Types of Guide Bushings
There are two types of guide bushings:
- Rotary Guide Bushings, which are best used when turning wider parts, with tolerances greater than ±0.0005″, rotate simultaneously with the workpiece.
- Fixed Guide Bushings, which remain static while bar stock spins, are best if tighter tolerances are required.
Additionally, high precision guide bushings are available for difficult materials or tough tolerances.
Coaxiality, which is a measure of concentricity of multiple diameters along a theoretical axis, is used to indicate guide bushing accuracy. To be able to consistently hold micron tolerances over time, guide bushings should have a coaxiality of 0.0002”.
Optimizing the Guide Bushing
The guide bushing alone is not enough to ensure perfect parts. (In fact, a worn bushing can actually result in inaccuracies.) Ensuring dimensional accuracy also requires proper configuration, adjustment, and monitoring.
However, there is no doubt that the guide bushing is a remarkable development. It solves the age-old lathe collet problem of insufficient land, which is the inside portion of the collet that holds the workpiece.
Typically, the land on lathe machines can be fairly short (less than an inch). The brilliance of Swiss machining — the guide bushing’s ability to project and retract the workpiece — maximizes the short land.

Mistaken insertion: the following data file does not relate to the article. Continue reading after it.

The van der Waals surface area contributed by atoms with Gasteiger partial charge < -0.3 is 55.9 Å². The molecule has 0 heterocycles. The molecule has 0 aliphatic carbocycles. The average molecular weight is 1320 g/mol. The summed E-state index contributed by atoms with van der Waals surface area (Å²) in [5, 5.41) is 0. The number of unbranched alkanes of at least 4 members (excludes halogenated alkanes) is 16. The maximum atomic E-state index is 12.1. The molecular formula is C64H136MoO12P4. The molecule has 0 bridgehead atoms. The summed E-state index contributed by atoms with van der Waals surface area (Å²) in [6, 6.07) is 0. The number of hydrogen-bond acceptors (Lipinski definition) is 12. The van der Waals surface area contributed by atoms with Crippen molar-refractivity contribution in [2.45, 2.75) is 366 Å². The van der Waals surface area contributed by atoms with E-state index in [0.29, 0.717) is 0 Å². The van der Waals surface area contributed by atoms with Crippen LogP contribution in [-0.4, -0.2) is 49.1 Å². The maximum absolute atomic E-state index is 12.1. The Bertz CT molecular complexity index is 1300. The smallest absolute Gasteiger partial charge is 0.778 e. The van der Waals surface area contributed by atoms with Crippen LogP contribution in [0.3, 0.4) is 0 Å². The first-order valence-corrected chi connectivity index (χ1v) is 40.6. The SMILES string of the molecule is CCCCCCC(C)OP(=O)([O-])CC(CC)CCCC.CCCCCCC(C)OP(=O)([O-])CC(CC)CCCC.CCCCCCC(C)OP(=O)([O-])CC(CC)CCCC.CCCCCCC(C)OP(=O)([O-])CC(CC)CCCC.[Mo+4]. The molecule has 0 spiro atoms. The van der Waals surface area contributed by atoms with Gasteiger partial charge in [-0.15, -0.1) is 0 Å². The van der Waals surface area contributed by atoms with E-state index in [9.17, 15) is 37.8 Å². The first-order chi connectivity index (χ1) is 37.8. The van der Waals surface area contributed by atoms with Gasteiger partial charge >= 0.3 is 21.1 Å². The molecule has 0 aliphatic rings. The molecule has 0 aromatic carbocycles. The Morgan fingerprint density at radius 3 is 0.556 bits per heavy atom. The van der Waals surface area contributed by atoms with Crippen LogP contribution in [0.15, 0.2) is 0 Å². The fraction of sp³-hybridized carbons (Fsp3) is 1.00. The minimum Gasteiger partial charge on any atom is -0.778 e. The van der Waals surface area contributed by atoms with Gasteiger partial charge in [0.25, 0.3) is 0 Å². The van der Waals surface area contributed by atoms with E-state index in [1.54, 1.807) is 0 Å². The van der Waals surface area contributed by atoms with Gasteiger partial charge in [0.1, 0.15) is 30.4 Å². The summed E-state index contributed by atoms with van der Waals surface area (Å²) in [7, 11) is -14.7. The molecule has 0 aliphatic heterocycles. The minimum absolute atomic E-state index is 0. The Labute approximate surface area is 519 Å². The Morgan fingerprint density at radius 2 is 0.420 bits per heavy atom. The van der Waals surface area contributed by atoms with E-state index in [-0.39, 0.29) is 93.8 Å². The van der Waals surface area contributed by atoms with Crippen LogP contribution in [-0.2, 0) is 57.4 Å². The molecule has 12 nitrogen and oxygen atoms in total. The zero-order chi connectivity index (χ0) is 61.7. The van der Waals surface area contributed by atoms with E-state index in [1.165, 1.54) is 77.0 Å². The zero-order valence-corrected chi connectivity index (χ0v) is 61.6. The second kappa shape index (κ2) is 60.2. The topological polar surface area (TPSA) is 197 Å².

Segmentation is one of the key strategies to take full advantage of the benefits of a guide bushing. This strategy is employed when the work being done to the part along its length would prevent the land from holding the part correctly.
The most common example is when the diameter is turned along a section of the part and when retracted, the guide bushing is now the wrong size relative to original bar stock diameter.
Segmentation solves that problem by dividing the part into sectors and programming the correct sequence. This strategy solves the guide bushing inside diameter issue with now-smaller material while ensuring that the land is never used to hold excessive projected length, to prevent deflection from occurring.
How does a Swiss screw machine save time?
Reducing production time on a Swiss machine depends on the machine design, which is driven by part size — particularly diameter — design, and volume, as well as commercial demands.
The vast majority of modern Swiss-style automatic lathes are sold with a maximum diameter as their most important defining specification. In fact, this maximum diameter is almost always embedded in a lathe’s model name.